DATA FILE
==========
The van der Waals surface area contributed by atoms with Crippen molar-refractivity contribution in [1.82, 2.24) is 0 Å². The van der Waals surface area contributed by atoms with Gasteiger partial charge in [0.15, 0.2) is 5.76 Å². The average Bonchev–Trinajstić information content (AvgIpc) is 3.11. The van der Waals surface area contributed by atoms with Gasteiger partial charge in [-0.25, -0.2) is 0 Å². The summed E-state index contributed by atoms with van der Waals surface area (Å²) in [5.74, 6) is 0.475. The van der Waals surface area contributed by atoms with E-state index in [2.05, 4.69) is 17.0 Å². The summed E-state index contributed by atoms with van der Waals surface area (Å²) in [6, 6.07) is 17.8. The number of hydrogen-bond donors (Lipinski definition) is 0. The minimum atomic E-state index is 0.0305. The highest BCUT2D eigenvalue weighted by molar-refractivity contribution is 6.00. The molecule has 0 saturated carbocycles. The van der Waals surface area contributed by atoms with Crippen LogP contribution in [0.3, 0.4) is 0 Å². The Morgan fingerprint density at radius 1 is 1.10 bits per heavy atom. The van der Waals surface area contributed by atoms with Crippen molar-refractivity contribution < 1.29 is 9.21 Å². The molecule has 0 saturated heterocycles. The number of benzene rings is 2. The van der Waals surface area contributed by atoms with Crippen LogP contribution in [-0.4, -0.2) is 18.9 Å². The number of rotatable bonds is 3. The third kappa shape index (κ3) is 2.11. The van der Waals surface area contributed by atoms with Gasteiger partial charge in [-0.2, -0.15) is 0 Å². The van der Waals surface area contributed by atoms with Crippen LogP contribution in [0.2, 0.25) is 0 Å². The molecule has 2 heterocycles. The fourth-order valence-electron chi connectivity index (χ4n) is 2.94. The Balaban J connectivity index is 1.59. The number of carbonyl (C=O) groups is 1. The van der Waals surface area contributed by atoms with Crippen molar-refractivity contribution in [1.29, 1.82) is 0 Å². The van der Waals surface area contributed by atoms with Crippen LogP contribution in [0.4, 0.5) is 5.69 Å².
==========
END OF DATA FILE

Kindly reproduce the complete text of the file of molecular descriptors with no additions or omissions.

The van der Waals surface area contributed by atoms with Crippen molar-refractivity contribution in [1.82, 2.24) is 0 Å². The van der Waals surface area contributed by atoms with Gasteiger partial charge in [0.15, 0.2) is 5.76 Å². The average Bonchev–Trinajstić information content (AvgIpc) is 3.11. The van der Waals surface area contributed by atoms with Gasteiger partial charge in [-0.25, -0.2) is 0 Å². The summed E-state index contributed by atoms with van der Waals surface area (Å²) in [5.74, 6) is 0.475. The van der Waals surface area contributed by atoms with E-state index in [2.05, 4.69) is 17.0 Å². The summed E-state index contributed by atoms with van der Waals surface area (Å²) in [6, 6.07) is 17.8. The number of hydrogen-bond donors (Lipinski definition) is 0. The minimum atomic E-state index is 0.0305. The highest BCUT2D eigenvalue weighted by molar-refractivity contribution is 6.00. The molecule has 0 saturated carbocycles. The van der Waals surface area contributed by atoms with Crippen LogP contribution in [0.3, 0.4) is 0 Å². The Morgan fingerprint density at radius 1 is 1.10 bits per heavy atom. The van der Waals surface area contributed by atoms with Crippen molar-refractivity contribution < 1.29 is 9.21 Å². The molecule has 0 saturated heterocycles. The number of benzene rings is 2. The van der Waals surface area contributed by atoms with Crippen LogP contribution in [-0.4, -0.2) is 18.9 Å². The number of rotatable bonds is 3. The third kappa shape index (κ3) is 2.11. The van der Waals surface area contributed by atoms with Gasteiger partial charge in [-0.2, -0.15) is 0 Å². The van der Waals surface area contributed by atoms with Crippen LogP contribution in [0.2, 0.25) is 0 Å². The molecule has 2 heterocycles. The fourth-order valence-electron chi connectivity index (χ4n) is 2.94. The Balaban J connectivity index is 1.59. The number of carbonyl (C=O) groups is 1. The van der Waals surface area contributed by atoms with Crippen molar-refractivity contribution in [1.29, 1.82) is 0 Å². The van der Waals surface area contributed by atoms with Crippen LogP contribution in [0.4, 0.5) is 5.69 Å².